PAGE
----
“No Trump. No hate. No KKK. No fascist USA” students, one with a red and white bullhorn, shouted together as they walked from the classrooms of Ballantine Hall to the freshly-painted hallways of the O’Neill Center.
A walk-out on Friday, in protest of Trump’s inauguration, halted class instruction and interrupted studying students as protesters chanted anti-Trump slogans past classes with thin walls. Protesters came inside classrooms to encourage students to skip class in protest.
The protest began in the commons area near the elevators in Ballantine Hall, freshman participant Cassiday Moriarity said. From there protesters marched through four floors of Ballantine Hall and went to Showalter Fountain. The group continued through Woodburn Hall, the Global and International Studies building, Wells Library, the O’Neill Center and Hodge Hall.
They began with a little more than thirty people, and participants came and went throughout the walk-out, Moriarity said. It took place from about 10 a.m. to 11:10 a.m.
Moriarity said the group shouted chants such as “Education not deportation” and “Hands too small, can’t build a wall.”
“Some people were clapping and cheering us on,” Moriarity said. “Other people were shouting at us to be quiet and leave them alone.”
During the walk-out, the chants of marchers were not only heard in the hallway but inside classroom doors.
Freshman Legene Robinson said her class was interrupted by a girl bursting in and yelling “Fuck Trump, skip class,” a distraction her teacher had to recover from. Robinson said one friend’s class was halted by the sharp bark of a bullhorn. Robinson had been invited beforehand to join the protest but chose to go to class instead.
Other students encountered the same in their own classrooms.
“It’s just odd hearing someone come in and start yelling ‘fuck Trump’ in an anatomy class,” junior Aish Thamba said.
Steven Dora, a former student at IU, helped plan the walk-out and said he supported the interruption.
“Protest requires elements of disruption,” he said. “A protest without disruption is the same as sitting home in silence.”
Students were informed of the protest through word of mouth, online flyers and social media. Moriarity said she thought it looked like a good idea.
“With everyone else talking about the issues with Trump and being very active in it, I felt like it was important that I take a stand,” Moriarity said.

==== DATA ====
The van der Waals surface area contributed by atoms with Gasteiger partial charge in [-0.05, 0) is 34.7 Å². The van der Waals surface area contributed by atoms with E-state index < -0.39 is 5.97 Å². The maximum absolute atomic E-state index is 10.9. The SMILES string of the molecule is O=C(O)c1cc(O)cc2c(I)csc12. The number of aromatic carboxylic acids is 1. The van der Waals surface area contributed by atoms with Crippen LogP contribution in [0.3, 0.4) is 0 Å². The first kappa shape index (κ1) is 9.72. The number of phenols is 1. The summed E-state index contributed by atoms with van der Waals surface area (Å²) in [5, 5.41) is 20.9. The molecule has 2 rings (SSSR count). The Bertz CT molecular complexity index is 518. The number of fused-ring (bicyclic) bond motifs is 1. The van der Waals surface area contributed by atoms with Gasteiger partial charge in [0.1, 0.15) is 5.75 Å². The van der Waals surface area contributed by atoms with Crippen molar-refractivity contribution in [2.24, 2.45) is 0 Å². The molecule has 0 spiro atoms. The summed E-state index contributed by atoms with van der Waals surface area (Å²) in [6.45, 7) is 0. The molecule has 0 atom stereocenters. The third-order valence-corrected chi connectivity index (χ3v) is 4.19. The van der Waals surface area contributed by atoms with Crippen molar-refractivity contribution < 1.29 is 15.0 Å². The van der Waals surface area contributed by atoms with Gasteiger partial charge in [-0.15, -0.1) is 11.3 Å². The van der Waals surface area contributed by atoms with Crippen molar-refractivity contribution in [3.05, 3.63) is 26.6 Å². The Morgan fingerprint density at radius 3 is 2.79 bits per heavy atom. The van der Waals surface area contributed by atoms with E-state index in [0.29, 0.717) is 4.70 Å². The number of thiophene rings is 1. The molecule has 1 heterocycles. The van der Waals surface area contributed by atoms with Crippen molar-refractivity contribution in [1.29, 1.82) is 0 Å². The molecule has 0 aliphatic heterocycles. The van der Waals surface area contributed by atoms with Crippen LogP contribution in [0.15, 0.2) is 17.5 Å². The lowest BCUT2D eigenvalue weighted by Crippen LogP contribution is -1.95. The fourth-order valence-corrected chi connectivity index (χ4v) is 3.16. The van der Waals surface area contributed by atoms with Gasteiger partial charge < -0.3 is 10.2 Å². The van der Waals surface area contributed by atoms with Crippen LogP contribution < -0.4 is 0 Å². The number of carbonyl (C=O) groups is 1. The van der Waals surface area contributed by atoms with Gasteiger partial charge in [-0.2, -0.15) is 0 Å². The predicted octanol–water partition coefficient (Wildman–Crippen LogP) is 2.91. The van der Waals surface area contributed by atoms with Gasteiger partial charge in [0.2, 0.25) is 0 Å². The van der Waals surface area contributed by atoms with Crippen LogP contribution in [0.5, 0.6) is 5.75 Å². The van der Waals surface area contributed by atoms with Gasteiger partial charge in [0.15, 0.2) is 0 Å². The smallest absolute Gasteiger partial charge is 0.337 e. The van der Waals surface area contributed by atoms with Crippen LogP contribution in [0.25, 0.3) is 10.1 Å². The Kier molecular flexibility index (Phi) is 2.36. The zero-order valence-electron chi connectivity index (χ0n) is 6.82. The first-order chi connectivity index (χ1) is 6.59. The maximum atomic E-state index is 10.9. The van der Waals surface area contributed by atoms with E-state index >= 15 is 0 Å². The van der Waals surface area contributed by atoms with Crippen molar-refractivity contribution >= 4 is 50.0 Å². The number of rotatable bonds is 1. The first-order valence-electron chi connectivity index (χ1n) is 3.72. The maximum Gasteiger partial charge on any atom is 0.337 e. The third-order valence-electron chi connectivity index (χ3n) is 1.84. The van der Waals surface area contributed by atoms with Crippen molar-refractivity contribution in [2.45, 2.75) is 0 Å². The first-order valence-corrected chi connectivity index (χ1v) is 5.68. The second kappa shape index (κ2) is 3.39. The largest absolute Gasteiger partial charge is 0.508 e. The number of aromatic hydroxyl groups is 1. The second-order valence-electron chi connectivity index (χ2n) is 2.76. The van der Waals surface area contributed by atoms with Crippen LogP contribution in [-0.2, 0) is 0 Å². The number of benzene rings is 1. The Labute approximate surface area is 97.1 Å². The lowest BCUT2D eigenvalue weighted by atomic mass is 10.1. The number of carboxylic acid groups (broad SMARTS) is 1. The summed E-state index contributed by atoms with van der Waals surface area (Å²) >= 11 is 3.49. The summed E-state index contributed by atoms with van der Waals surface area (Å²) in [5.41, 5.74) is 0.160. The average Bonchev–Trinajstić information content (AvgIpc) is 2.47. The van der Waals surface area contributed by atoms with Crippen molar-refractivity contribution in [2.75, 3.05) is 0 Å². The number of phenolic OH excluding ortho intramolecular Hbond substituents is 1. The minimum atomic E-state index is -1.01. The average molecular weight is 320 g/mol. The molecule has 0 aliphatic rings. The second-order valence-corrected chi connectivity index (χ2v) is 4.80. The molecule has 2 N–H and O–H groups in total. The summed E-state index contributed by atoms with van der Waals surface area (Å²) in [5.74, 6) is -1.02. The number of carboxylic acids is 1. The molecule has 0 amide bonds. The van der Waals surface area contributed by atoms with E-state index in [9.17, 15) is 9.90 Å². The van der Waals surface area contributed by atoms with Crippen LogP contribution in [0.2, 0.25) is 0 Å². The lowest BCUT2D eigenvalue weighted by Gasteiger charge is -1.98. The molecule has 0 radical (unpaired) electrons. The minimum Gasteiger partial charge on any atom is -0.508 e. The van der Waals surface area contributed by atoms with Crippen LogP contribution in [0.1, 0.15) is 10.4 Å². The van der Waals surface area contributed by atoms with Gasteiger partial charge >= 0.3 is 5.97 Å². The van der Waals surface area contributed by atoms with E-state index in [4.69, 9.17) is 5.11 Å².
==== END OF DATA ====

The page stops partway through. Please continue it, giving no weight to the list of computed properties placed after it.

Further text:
Freshman Shyam Raman was interested in the walk-out when he was told about it by a colleague and saw it on the online flyer. However, accounts of the actual walk-out made him glad he had a class on the other side of campus at 10 a.m., he said.
“I understand that solidarity is important, but disruptive protest is not the means to make change,” Raman said.
Thamba, who also chose not to participate because she had class, said she feels ambivalent about the walk-out. She said she felt the interruption was inappropriate and walk-outs simply don’t have as much power as other methods of making change.
“Students need to go farther,” Thamba said, “By talking to representatives, politicians and finding other ways of fulfilling our civic duty that accomplish more than just raising awareness.”
Meanwhile, sophomore Tabitha Espiritu said she wished she had been there and said it is her right as an American to participate.
“This is the best way to show voters Trump represents not just voters, but everyone,” she said.
Moriarity said the walk-out was more to her than just making a scene. According to her, it was her first time protesting. Though she’d stood silently at rallies before, this was the first time a cause led her to skip class, make a statement and march against hate, she said.
“Finally I was able to be myself and stand up for what I believe in,” Moriarity said.
She said she sees the inauguration of Trump and Pence as a direct threat to her rights and the rights of others. She is a member of the LGBT community, she said.
“It scares me that I could, in the future, not be able to love who I want to love,” Moriarity said.
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